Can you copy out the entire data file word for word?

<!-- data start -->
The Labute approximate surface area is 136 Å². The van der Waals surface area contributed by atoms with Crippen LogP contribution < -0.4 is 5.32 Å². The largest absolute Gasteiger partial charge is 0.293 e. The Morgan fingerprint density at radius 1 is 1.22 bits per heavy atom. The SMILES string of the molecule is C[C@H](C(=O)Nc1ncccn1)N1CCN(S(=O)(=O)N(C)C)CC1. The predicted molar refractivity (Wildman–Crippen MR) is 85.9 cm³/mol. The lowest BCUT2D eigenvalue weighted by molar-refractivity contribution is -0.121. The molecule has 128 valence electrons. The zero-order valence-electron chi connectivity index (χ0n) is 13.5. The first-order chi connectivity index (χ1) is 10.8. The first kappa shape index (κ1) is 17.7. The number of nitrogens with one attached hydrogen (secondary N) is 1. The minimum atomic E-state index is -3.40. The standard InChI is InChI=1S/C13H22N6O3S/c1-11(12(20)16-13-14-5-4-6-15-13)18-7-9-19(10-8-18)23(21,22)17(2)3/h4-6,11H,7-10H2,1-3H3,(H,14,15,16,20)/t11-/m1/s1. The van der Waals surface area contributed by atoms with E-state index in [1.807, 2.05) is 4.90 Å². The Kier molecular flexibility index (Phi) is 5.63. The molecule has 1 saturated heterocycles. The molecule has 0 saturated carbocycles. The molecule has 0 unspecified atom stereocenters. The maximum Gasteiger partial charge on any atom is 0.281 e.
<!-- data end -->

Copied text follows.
The Labute approximate surface area is 136 Å². The van der Waals surface area contributed by atoms with Crippen LogP contribution < -0.4 is 5.32 Å². The largest absolute Gasteiger partial charge is 0.293 e. The Morgan fingerprint density at radius 1 is 1.22 bits per heavy atom. The SMILES string of the molecule is C[C@H](C(=O)Nc1ncccn1)N1CCN(S(=O)(=O)N(C)C)CC1. The predicted molar refractivity (Wildman–Crippen MR) is 85.9 cm³/mol. The lowest BCUT2D eigenvalue weighted by molar-refractivity contribution is -0.121. The molecule has 128 valence electrons. The zero-order valence-electron chi connectivity index (χ0n) is 13.5. The first-order chi connectivity index (χ1) is 10.8. The first kappa shape index (κ1) is 17.7. The number of nitrogens with one attached hydrogen (secondary N) is 1. The minimum atomic E-state index is -3.40. The standard InChI is InChI=1S/C13H22N6O3S/c1-11(12(20)16-13-14-5-4-6-15-13)18-7-9-19(10-8-18)23(21,22)17(2)3/h4-6,11H,7-10H2,1-3H3,(H,14,15,16,20)/t11-/m1/s1. The van der Waals surface area contributed by atoms with E-state index in [1.807, 2.05) is 4.90 Å². The Kier molecular flexibility index (Phi) is 5.63. The molecule has 1 saturated heterocycles. The molecule has 0 saturated carbocycles. The molecule has 0 unspecified atom stereocenters. The maximum Gasteiger partial charge on any atom is 0.281 e.